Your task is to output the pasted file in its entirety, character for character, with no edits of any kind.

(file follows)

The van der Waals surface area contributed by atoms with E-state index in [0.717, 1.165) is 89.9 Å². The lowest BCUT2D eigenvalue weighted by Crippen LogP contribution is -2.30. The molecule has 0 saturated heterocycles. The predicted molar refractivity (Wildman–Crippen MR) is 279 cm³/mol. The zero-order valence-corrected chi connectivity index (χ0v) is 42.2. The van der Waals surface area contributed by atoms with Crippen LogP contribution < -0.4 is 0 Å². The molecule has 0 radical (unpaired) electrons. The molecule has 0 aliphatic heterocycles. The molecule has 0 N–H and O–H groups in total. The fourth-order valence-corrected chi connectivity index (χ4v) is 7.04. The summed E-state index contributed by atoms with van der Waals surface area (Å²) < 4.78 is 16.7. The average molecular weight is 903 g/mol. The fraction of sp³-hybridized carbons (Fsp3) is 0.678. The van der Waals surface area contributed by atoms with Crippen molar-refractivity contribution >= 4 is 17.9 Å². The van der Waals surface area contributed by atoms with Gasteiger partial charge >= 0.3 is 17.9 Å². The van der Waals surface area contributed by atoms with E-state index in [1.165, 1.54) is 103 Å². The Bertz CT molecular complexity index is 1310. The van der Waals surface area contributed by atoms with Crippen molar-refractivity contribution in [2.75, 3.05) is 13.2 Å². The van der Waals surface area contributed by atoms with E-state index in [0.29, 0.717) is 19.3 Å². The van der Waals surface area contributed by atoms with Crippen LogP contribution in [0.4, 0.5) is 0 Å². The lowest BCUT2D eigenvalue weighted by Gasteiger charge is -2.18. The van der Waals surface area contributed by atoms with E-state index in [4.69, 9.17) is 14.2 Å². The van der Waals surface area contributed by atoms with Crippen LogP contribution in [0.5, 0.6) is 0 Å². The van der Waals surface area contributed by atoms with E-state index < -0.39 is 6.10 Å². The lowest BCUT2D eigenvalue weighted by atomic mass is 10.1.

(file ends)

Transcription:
The van der Waals surface area contributed by atoms with E-state index in [0.717, 1.165) is 89.9 Å². The lowest BCUT2D eigenvalue weighted by Crippen LogP contribution is -2.30. The molecule has 0 saturated heterocycles. The predicted molar refractivity (Wildman–Crippen MR) is 279 cm³/mol. The zero-order valence-corrected chi connectivity index (χ0v) is 42.2. The van der Waals surface area contributed by atoms with Crippen LogP contribution < -0.4 is 0 Å². The molecule has 0 radical (unpaired) electrons. The molecule has 0 aliphatic heterocycles. The molecule has 0 N–H and O–H groups in total. The fourth-order valence-corrected chi connectivity index (χ4v) is 7.04. The summed E-state index contributed by atoms with van der Waals surface area (Å²) < 4.78 is 16.7. The average molecular weight is 903 g/mol. The fraction of sp³-hybridized carbons (Fsp3) is 0.678. The van der Waals surface area contributed by atoms with Crippen molar-refractivity contribution >= 4 is 17.9 Å². The van der Waals surface area contributed by atoms with Gasteiger partial charge >= 0.3 is 17.9 Å². The van der Waals surface area contributed by atoms with E-state index in [1.165, 1.54) is 103 Å². The Bertz CT molecular complexity index is 1310. The van der Waals surface area contributed by atoms with Crippen molar-refractivity contribution in [2.75, 3.05) is 13.2 Å². The van der Waals surface area contributed by atoms with E-state index in [0.29, 0.717) is 19.3 Å². The van der Waals surface area contributed by atoms with Crippen LogP contribution in [0.4, 0.5) is 0 Å². The lowest BCUT2D eigenvalue weighted by Gasteiger charge is -2.18. The van der Waals surface area contributed by atoms with E-state index in [4.69, 9.17) is 14.2 Å². The van der Waals surface area contributed by atoms with Crippen LogP contribution in [0.5, 0.6) is 0 Å². The van der Waals surface area contributed by atoms with E-state index < -0.39 is 6.10 Å². The lowest BCUT2D eigenvalue weighted by atomic mass is 10.1.